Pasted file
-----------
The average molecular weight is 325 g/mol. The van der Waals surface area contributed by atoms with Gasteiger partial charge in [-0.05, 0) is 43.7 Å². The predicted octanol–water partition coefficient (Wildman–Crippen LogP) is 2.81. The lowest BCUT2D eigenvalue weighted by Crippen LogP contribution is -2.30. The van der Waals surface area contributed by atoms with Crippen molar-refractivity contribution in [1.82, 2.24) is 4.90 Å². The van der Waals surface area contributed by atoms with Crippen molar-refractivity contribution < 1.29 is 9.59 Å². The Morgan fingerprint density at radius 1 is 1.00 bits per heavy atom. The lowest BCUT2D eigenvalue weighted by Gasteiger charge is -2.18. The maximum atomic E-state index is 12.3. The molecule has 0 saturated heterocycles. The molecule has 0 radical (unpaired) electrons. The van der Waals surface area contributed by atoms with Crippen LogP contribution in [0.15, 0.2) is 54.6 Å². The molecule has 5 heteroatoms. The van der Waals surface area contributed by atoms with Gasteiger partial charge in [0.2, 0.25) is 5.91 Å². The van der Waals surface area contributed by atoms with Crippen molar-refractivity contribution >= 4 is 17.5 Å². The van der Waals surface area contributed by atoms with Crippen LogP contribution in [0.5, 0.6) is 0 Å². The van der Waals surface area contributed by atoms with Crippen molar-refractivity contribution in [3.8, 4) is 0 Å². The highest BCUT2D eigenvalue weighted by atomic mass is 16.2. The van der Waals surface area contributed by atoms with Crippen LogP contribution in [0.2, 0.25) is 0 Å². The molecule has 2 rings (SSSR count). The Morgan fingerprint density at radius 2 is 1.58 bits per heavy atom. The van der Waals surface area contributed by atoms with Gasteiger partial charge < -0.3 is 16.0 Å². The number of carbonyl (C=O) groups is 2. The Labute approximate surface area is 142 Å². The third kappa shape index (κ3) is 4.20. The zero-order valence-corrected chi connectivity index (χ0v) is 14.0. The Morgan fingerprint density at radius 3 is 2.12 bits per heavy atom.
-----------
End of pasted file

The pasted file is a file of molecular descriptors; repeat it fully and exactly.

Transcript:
The average molecular weight is 325 g/mol. The van der Waals surface area contributed by atoms with Gasteiger partial charge in [-0.05, 0) is 43.7 Å². The predicted octanol–water partition coefficient (Wildman–Crippen LogP) is 2.81. The lowest BCUT2D eigenvalue weighted by Crippen LogP contribution is -2.30. The van der Waals surface area contributed by atoms with Crippen molar-refractivity contribution in [1.82, 2.24) is 4.90 Å². The van der Waals surface area contributed by atoms with Crippen molar-refractivity contribution < 1.29 is 9.59 Å². The Morgan fingerprint density at radius 1 is 1.00 bits per heavy atom. The lowest BCUT2D eigenvalue weighted by Gasteiger charge is -2.18. The maximum atomic E-state index is 12.3. The molecule has 0 saturated heterocycles. The molecule has 0 radical (unpaired) electrons. The van der Waals surface area contributed by atoms with Crippen LogP contribution in [0.15, 0.2) is 54.6 Å². The molecule has 5 heteroatoms. The van der Waals surface area contributed by atoms with Gasteiger partial charge in [0.2, 0.25) is 5.91 Å². The van der Waals surface area contributed by atoms with Crippen molar-refractivity contribution >= 4 is 17.5 Å². The van der Waals surface area contributed by atoms with Crippen LogP contribution in [0.5, 0.6) is 0 Å². The van der Waals surface area contributed by atoms with Crippen molar-refractivity contribution in [3.8, 4) is 0 Å². The highest BCUT2D eigenvalue weighted by atomic mass is 16.2. The van der Waals surface area contributed by atoms with Crippen LogP contribution in [0.2, 0.25) is 0 Å². The molecule has 2 rings (SSSR count). The Morgan fingerprint density at radius 2 is 1.58 bits per heavy atom. The van der Waals surface area contributed by atoms with Gasteiger partial charge < -0.3 is 16.0 Å². The number of carbonyl (C=O) groups is 2. The Labute approximate surface area is 142 Å². The third kappa shape index (κ3) is 4.20. The zero-order valence-corrected chi connectivity index (χ0v) is 14.0. The Morgan fingerprint density at radius 3 is 2.12 bits per heavy atom.